Calculating lengths for Marimba Bars - (Qs from Wes Tom)
-----Original Message----- From: Wes Tom Sent: Wed 10/10/2007 1:08 PM To: firstname.lastname@example.org Subject: marimba barsHi jim,
i want to make a marimba that has 4 bars. middle c d e and a. its a project and i have to play mary had a little lamb. so for each of those bars, how would i know what dimensions to use to figure out how to make a decent middle c sound. i know how to make the resonators, but i don't know how to figure out what kind of dimension is best for those notes. you said that types of wood result in different sounds, but i want to know how to make bars that make those notes. using regular wood
thank u so much
hey its wes again
if it was to confusing to understand wat i wrote. i just want to know how to have the bar fit with the radiator??? like if i calculate the radiator pipes and get it to be middle c, will any wooden bar work?? i know the diatmeters of the radiator and the bar are the same.
Dear Wes - I think I understand what you are asking…… - you are correct that a good balance is usually obtained with the resonator diameter similar to the width of the bar. The dimensions of the bar are actually not that important, as long as it produces the correct frequencies when struck. In a sense any wooden bar will work, but it DOES need to be tuned to the same fundamental frequency of the resonator. The idea is that the bar actually produces the sound, and the resonator simply amplifies the fundamental by resonating sympathetically. A good dimension for middle C would be about 36cm long by 5&1/2 cm wide by 2cm thick. With most timbers this will produce a note that is higher than middle C so the bar must have the arch carved under the middle to lower the pitch. If you want to be more fussy about the tone, then you need to carve the shape very exactly to make sure all the upper harmonics are also in tune, but for most amateur instrument makers, just tuning the fundamental will be enough.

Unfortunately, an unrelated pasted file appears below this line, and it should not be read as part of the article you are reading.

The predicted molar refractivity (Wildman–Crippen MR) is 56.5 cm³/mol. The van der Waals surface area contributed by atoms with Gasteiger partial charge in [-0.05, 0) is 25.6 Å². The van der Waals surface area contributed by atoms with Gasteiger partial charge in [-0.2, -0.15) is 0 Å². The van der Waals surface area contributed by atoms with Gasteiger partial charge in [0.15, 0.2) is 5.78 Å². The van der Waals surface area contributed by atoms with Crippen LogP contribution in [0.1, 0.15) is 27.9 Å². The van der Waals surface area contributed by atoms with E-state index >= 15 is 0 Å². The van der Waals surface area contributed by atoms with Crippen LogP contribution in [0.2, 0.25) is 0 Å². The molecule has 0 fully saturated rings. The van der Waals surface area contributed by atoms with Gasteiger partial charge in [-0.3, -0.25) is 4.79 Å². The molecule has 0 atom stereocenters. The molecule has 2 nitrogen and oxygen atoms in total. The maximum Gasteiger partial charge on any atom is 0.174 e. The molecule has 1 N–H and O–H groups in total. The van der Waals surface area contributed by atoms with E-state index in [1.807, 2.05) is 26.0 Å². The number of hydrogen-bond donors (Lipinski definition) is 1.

By the way, I should also mention that for "Mary had a little lamb" you will need the notes: C, D, E and G - not C, D, E and A.
Hope this helps!
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thanks but when tuning the bars, do i need to buy a tuning device or can i like use tuning forks and try to determine if its tuned or not?? and if the bar isn't in tune, to tune it, do i just hit the bar differently??
Well it all depends on the range of the notes you are trying to pitch and how fussy you are. It is certainly possible to tune notes by ear alone if your ear is good enough, but some of the upper partials may be very difficult for your ear to hear, or separate out from the other notes present. For my bass notes, I used a KORG tuner to assist me. This was possible because even the upper partials were not that high, and the notes were ringing for long enough that the tuner could get a reading. Big bars are also easier to hold so the upper partials are isolated. Low notes usually require some help, because human pitch recognition gets worse with lowering frequency. As the notes go higher, the upper partials will become increasingly short, and out of the human hearing range - at least the easy to hear range. The middle range might be possible by ear alone, but you will have trouble as you go higher - particularly with the upper partials. Most professionals use a stroboscope or software stroboscopic tuner to tune marimba notes. Google Peterson tuners for some info.
Hitting the bar differently will not change the note at all - it might change the tonal characteristic, but this is simply a matter of changing the relative strengths of the partials - the same partials are all still there at the same frequency. The bar is tuned by the precise carving of the arch on the bar's underside.
All the best…
answers by Jim MCCarthy - 01/12/2005
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